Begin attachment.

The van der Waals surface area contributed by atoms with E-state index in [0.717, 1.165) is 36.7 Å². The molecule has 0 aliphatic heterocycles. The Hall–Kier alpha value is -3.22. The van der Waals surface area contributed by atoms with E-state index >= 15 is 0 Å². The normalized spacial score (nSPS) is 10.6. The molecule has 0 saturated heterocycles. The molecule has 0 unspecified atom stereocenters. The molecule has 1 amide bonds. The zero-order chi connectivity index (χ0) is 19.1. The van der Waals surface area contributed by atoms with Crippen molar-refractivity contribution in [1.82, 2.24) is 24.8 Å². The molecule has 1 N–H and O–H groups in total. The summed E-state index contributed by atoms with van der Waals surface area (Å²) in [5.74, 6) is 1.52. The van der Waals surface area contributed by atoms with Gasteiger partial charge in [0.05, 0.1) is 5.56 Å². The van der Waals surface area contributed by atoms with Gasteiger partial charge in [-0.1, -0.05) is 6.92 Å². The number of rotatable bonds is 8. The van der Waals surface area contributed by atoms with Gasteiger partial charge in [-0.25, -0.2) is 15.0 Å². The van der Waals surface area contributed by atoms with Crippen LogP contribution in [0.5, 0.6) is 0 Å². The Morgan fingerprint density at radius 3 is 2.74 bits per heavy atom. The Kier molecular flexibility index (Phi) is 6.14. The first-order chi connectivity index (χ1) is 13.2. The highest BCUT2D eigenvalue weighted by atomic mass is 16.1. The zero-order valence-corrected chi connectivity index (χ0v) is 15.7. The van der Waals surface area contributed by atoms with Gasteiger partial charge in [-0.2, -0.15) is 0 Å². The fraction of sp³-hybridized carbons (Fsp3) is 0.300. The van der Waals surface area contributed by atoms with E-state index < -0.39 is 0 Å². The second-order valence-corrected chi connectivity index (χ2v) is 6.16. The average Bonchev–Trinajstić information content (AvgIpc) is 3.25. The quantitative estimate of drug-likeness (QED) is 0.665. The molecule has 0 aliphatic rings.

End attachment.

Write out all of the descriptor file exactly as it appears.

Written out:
The van der Waals surface area contributed by atoms with E-state index in [0.717, 1.165) is 36.7 Å². The molecule has 0 aliphatic heterocycles. The Hall–Kier alpha value is -3.22. The van der Waals surface area contributed by atoms with E-state index >= 15 is 0 Å². The normalized spacial score (nSPS) is 10.6. The molecule has 0 saturated heterocycles. The molecule has 0 unspecified atom stereocenters. The molecule has 1 amide bonds. The zero-order chi connectivity index (χ0) is 19.1. The van der Waals surface area contributed by atoms with Crippen molar-refractivity contribution in [1.82, 2.24) is 24.8 Å². The molecule has 1 N–H and O–H groups in total. The summed E-state index contributed by atoms with van der Waals surface area (Å²) in [5.74, 6) is 1.52. The van der Waals surface area contributed by atoms with Gasteiger partial charge in [0.05, 0.1) is 5.56 Å². The van der Waals surface area contributed by atoms with Gasteiger partial charge in [-0.1, -0.05) is 6.92 Å². The number of rotatable bonds is 8. The van der Waals surface area contributed by atoms with Gasteiger partial charge in [-0.25, -0.2) is 15.0 Å². The van der Waals surface area contributed by atoms with Crippen LogP contribution in [0.5, 0.6) is 0 Å². The Morgan fingerprint density at radius 3 is 2.74 bits per heavy atom. The Kier molecular flexibility index (Phi) is 6.14. The first-order chi connectivity index (χ1) is 13.2. The highest BCUT2D eigenvalue weighted by atomic mass is 16.1. The zero-order valence-corrected chi connectivity index (χ0v) is 15.7. The van der Waals surface area contributed by atoms with Gasteiger partial charge in [-0.2, -0.15) is 0 Å². The fraction of sp³-hybridized carbons (Fsp3) is 0.300. The van der Waals surface area contributed by atoms with E-state index < -0.39 is 0 Å². The second-order valence-corrected chi connectivity index (χ2v) is 6.16. The average Bonchev–Trinajstić information content (AvgIpc) is 3.25. The quantitative estimate of drug-likeness (QED) is 0.665. The molecule has 0 aliphatic rings.